To the Edge of the Sahara and Back, September 2009

Salaam! I am writing to you from a little Kasbah in Merzouga, southern Morocco on the edge of the Sahara desert.  I left the rose pink walls of the medina in Marrakesh and it has been an amazing road trip over the High Atlas Tichka mountain pass, dropping down to the pre-Saharan oases. Hurtling along in old Moroccan buses with music blaring we pulled up with much fanfare in each town – buildings nestled among lush palm groves, olive and fig trees with rambling rose bushes along roads and grapevines and bougainvilleas clambering over walls and entryways.  I’m always amazed at how the scorching temperatures outside belie the cool pleasant conditions inside the mudbrick houses. In the valleys leading down to the Sahara old crumbling Kasbahs dot the hills and the landscape turns to a red and green blur of iconic mudbrick buildings and towering date palms as we whiz by.

On a strange note we passed by the Atlas Film Studio in Ourzazate – one of the major studios outside Hollywood and Bollywood, as the many iconic Kasbahs in this region are used as backdrops for blockbusters, including Jewel of the Nile and more recently Kundun.  I somehow hadn’t expected to see Tutankhamen and the Sphinx in Morocco (even the Moroccans have sold their soul)!

I spent a few days hiking in the hidden gorges in the Draa valley – sheer faces of red rock tower over one hundred metres above you in Todra gorge, with a chasm only several feet across.  It’s a thrilling sight as if the cave of Ali Baba had momentarily opened and closed behind you.

I am now not far from the Algerian border dipping my feet into the rose gold sands of the Sahara desert. After my $15 a night digs I have put my feet up for a couple of days in a beautiful Kasbah with a pool and garden courtyard and my own private terrace with a view of the shifting dunes beyond. I am becoming a connoisseur of regional tagines (I will never look on the humble casserole the same again) – with my favourite to date chicken and fig, with chicken, lemon and green olive a close second.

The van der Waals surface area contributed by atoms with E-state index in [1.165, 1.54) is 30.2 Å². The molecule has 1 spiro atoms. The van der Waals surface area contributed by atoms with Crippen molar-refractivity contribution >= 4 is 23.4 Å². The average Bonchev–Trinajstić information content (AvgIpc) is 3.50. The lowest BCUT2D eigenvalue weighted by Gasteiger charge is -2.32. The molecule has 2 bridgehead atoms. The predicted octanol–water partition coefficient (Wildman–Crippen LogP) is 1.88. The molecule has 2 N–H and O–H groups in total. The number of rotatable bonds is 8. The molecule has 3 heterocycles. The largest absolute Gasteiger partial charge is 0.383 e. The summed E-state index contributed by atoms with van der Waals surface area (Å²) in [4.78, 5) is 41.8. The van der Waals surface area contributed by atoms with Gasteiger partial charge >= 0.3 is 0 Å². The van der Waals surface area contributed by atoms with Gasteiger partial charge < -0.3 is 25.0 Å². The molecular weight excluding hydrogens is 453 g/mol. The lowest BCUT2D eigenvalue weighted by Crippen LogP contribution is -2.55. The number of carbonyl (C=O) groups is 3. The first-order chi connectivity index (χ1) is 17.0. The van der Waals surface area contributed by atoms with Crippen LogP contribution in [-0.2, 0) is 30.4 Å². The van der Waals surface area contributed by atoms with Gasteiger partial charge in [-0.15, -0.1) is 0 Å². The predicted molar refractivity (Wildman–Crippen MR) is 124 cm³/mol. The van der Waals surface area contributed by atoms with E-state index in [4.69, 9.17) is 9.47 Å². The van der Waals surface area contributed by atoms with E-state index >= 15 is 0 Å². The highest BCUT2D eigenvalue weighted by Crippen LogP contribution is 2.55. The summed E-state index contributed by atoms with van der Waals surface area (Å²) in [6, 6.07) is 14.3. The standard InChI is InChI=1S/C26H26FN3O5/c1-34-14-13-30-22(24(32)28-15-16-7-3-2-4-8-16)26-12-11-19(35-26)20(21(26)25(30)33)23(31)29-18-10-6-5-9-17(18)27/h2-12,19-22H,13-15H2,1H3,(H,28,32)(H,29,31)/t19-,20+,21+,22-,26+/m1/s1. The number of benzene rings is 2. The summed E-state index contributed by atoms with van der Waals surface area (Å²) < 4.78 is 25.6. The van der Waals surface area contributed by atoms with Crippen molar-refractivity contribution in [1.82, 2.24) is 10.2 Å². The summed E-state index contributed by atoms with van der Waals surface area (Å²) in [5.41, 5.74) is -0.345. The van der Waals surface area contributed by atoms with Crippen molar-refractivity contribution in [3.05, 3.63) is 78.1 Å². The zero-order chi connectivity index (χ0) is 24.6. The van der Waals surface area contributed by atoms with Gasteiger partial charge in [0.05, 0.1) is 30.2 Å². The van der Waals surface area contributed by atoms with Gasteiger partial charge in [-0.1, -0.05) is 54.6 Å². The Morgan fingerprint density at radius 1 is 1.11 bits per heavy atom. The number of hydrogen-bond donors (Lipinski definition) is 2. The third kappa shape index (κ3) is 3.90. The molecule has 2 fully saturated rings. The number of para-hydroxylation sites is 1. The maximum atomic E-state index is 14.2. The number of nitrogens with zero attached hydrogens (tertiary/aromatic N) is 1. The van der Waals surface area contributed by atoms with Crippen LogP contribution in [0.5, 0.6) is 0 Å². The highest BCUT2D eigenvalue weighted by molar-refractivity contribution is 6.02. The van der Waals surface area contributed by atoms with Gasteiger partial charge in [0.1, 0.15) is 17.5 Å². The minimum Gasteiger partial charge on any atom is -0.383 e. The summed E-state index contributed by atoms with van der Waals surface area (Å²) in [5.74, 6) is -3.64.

I have of course traded in all other means of transport here for the obligatory spitting, cantankerous “ship of the desert” – although it’s apparently 52 days by camel from here to Timbuktu I have ventured only a few kilometres into the dunes.  The swaying malodorous novelty is certainly worth it near sunset as the amazing colours and shadows play on the sand.

Today I have spent exploring the palm groves and many Kasbahs of the Merzouga and Rissani region and wandered through the local markets.  It’s currently the date harvest here and there are many sweet snacks on offer. Tomorrow I return to civilization to explore the Imperial cities of Morocco and the north Atlantic coast.

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